But there are places where texture may not be as welcome. A subject’s face or skin may not be considered a good thing when rendered with a lot of texture. Unless, of course, they are quite interesting with the texture rendered. Age is something we can show with texture – and along with that inspiration, wisdom and the universal knowledge of what aging does to us all.

The old brick wall that Jamie is running on shows lots of texture due to the sidelight (top light) giving us edges and shadows.

A close inspection shows us the highlights on top of the bricks and then the many indentations exacerbated by highlight and shadow with a fast fall off. This is created by using a small light source – the sun – and a large subject – the wall.

We want our things to be rendered as we expect them to be in real life. Water is wet, rough-hewn wood should look like it is a splinter waiting to happen, glassware should be very smooth, and skin should be smooth and attractive.

Sure there are examples of things being rendered in an un-natural state – and that’s fine. I am talking in a generality here, and one with a lot of history to back it up. While there may be an example of two of rough, scary skin on teenage girls, the vast majority will reject that image instantly.

This shot of cracked earth exhibits many of the properties of a subject / light relationship. Notice how much texture is shown due to the small light source side lighting the cracked earth. The sun is a small light source, and you see no soft, wrapping light, In addition, there is a bright spot in the middle of the image created by the specular – although it is a bit diffused, the dried mud is still reflective enough to show us a reflection of the sun at the same angle from camera. If I moved left or right, I would change where that bright spot was because it was locked into the same angle as my camera from the other side.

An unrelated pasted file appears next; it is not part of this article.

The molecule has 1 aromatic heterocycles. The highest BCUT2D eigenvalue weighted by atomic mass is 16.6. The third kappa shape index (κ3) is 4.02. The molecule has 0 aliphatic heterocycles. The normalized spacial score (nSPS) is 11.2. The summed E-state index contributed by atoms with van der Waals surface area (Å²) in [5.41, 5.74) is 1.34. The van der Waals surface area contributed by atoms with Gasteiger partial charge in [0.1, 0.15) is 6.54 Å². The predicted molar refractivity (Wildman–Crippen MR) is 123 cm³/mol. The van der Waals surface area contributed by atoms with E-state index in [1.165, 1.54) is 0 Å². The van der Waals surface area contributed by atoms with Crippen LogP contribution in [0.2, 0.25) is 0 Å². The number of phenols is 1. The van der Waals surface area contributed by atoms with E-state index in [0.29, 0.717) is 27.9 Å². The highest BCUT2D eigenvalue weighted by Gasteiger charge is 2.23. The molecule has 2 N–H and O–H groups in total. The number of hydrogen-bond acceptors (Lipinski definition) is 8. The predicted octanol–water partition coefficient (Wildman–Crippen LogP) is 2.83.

I chose to place my exposure one stop less than the recommended exposure to increase the feeling of a vignette.

Small lightsource, at a side (back) angle and a slightly reflective surface gives us more to work with than just a dried mud slab.

Texture is also shown by the angle of incidence rule. If we choose to include the light as a part of the composition, for instance, we may choose to include its direct reflection back into the lens. A highlight on a shiny surface will show us how shiny it is by the relationship of the light and the surface around it. A less smooth surface may make a softer reflection of the light source, and that will also tell us about the surface texture.

In this detail of an alto saxophone, the light is coming from the top back and it leaves small speculars on the areas that are efficient (shiny) and emphasizes the texture of the old keys and metal discoloration.

There are many places where we can use the reflection of the light source to create a cool looking gradation or highlight to create some interest as a point of composition as well.